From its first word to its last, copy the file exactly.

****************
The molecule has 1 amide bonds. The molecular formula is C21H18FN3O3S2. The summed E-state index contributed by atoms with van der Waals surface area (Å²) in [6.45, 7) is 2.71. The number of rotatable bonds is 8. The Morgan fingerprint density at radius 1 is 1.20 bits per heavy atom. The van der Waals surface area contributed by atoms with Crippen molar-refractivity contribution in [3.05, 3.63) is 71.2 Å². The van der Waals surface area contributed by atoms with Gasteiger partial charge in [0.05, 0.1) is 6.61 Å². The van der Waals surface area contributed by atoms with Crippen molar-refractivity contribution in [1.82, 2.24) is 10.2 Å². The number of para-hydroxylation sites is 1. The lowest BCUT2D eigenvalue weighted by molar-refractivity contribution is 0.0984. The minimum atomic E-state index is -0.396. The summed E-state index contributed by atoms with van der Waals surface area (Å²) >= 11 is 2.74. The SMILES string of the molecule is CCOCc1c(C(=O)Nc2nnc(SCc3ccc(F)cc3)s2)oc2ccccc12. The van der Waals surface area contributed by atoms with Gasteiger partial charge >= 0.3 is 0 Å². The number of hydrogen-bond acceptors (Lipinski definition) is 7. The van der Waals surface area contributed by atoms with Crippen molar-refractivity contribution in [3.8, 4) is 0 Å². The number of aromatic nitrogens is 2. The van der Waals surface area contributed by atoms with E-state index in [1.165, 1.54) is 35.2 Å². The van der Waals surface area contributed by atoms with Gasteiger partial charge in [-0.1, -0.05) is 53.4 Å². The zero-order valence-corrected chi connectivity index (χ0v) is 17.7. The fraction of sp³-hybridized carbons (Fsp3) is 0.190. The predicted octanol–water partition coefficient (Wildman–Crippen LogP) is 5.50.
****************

The molecule has 1 amide bonds. The molecular formula is C21H18FN3O3S2. The summed E-state index contributed by atoms with van der Waals surface area (Å²) in [6.45, 7) is 2.71. The number of rotatable bonds is 8. The Morgan fingerprint density at radius 1 is 1.20 bits per heavy atom. The van der Waals surface area contributed by atoms with Crippen molar-refractivity contribution in [3.05, 3.63) is 71.2 Å². The van der Waals surface area contributed by atoms with Gasteiger partial charge in [0.05, 0.1) is 6.61 Å². The van der Waals surface area contributed by atoms with Crippen molar-refractivity contribution in [1.82, 2.24) is 10.2 Å². The number of para-hydroxylation sites is 1. The lowest BCUT2D eigenvalue weighted by molar-refractivity contribution is 0.0984. The minimum atomic E-state index is -0.396. The summed E-state index contributed by atoms with van der Waals surface area (Å²) >= 11 is 2.74. The SMILES string of the molecule is CCOCc1c(C(=O)Nc2nnc(SCc3ccc(F)cc3)s2)oc2ccccc12. The van der Waals surface area contributed by atoms with Gasteiger partial charge >= 0.3 is 0 Å². The number of hydrogen-bond acceptors (Lipinski definition) is 7. The van der Waals surface area contributed by atoms with Crippen molar-refractivity contribution in [3.8, 4) is 0 Å². The number of aromatic nitrogens is 2. The van der Waals surface area contributed by atoms with E-state index in [1.165, 1.54) is 35.2 Å². The van der Waals surface area contributed by atoms with Gasteiger partial charge in [-0.1, -0.05) is 53.4 Å². The zero-order valence-corrected chi connectivity index (χ0v) is 17.7. The fraction of sp³-hybridized carbons (Fsp3) is 0.190. The predicted octanol–water partition coefficient (Wildman–Crippen LogP) is 5.50.